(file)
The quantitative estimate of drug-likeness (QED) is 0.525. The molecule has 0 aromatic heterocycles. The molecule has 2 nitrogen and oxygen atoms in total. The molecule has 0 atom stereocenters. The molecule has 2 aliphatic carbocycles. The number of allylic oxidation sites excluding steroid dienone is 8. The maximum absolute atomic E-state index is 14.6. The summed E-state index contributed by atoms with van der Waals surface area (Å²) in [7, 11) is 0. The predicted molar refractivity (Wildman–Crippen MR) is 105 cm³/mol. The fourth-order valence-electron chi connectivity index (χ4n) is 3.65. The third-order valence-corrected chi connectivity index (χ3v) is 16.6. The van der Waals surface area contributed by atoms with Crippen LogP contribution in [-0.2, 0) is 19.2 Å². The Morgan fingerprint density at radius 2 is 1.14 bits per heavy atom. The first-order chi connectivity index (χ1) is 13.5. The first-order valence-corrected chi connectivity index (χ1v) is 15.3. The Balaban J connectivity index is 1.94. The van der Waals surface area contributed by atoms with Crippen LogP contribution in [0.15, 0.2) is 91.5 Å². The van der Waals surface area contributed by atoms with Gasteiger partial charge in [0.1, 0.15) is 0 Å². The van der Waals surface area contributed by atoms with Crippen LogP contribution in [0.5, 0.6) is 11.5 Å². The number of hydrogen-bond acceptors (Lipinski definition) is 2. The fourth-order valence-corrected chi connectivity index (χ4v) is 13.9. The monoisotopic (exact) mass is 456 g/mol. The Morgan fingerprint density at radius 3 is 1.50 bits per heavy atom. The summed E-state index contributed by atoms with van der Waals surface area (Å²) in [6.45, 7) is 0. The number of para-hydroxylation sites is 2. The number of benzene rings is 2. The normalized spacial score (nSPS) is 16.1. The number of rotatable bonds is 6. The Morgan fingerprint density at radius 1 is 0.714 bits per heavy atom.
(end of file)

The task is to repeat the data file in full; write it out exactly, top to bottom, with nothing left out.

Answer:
The quantitative estimate of drug-likeness (QED) is 0.525. The molecule has 0 aromatic heterocycles. The molecule has 2 nitrogen and oxygen atoms in total. The molecule has 0 atom stereocenters. The molecule has 2 aliphatic carbocycles. The number of allylic oxidation sites excluding steroid dienone is 8. The maximum absolute atomic E-state index is 14.6. The summed E-state index contributed by atoms with van der Waals surface area (Å²) in [7, 11) is 0. The predicted molar refractivity (Wildman–Crippen MR) is 105 cm³/mol. The fourth-order valence-electron chi connectivity index (χ4n) is 3.65. The third-order valence-corrected chi connectivity index (χ3v) is 16.6. The van der Waals surface area contributed by atoms with Crippen LogP contribution in [-0.2, 0) is 19.2 Å². The Morgan fingerprint density at radius 2 is 1.14 bits per heavy atom. The first-order chi connectivity index (χ1) is 13.5. The first-order valence-corrected chi connectivity index (χ1v) is 15.3. The Balaban J connectivity index is 1.94. The van der Waals surface area contributed by atoms with Crippen LogP contribution in [0.15, 0.2) is 91.5 Å². The van der Waals surface area contributed by atoms with Gasteiger partial charge in [0.1, 0.15) is 0 Å². The van der Waals surface area contributed by atoms with Crippen LogP contribution in [0.5, 0.6) is 11.5 Å². The number of hydrogen-bond acceptors (Lipinski definition) is 2. The fourth-order valence-corrected chi connectivity index (χ4v) is 13.9. The monoisotopic (exact) mass is 456 g/mol. The Morgan fingerprint density at radius 3 is 1.50 bits per heavy atom. The summed E-state index contributed by atoms with van der Waals surface area (Å²) in [6.45, 7) is 0. The number of para-hydroxylation sites is 2. The number of benzene rings is 2. The normalized spacial score (nSPS) is 16.1. The number of rotatable bonds is 6. The Morgan fingerprint density at radius 1 is 0.714 bits per heavy atom.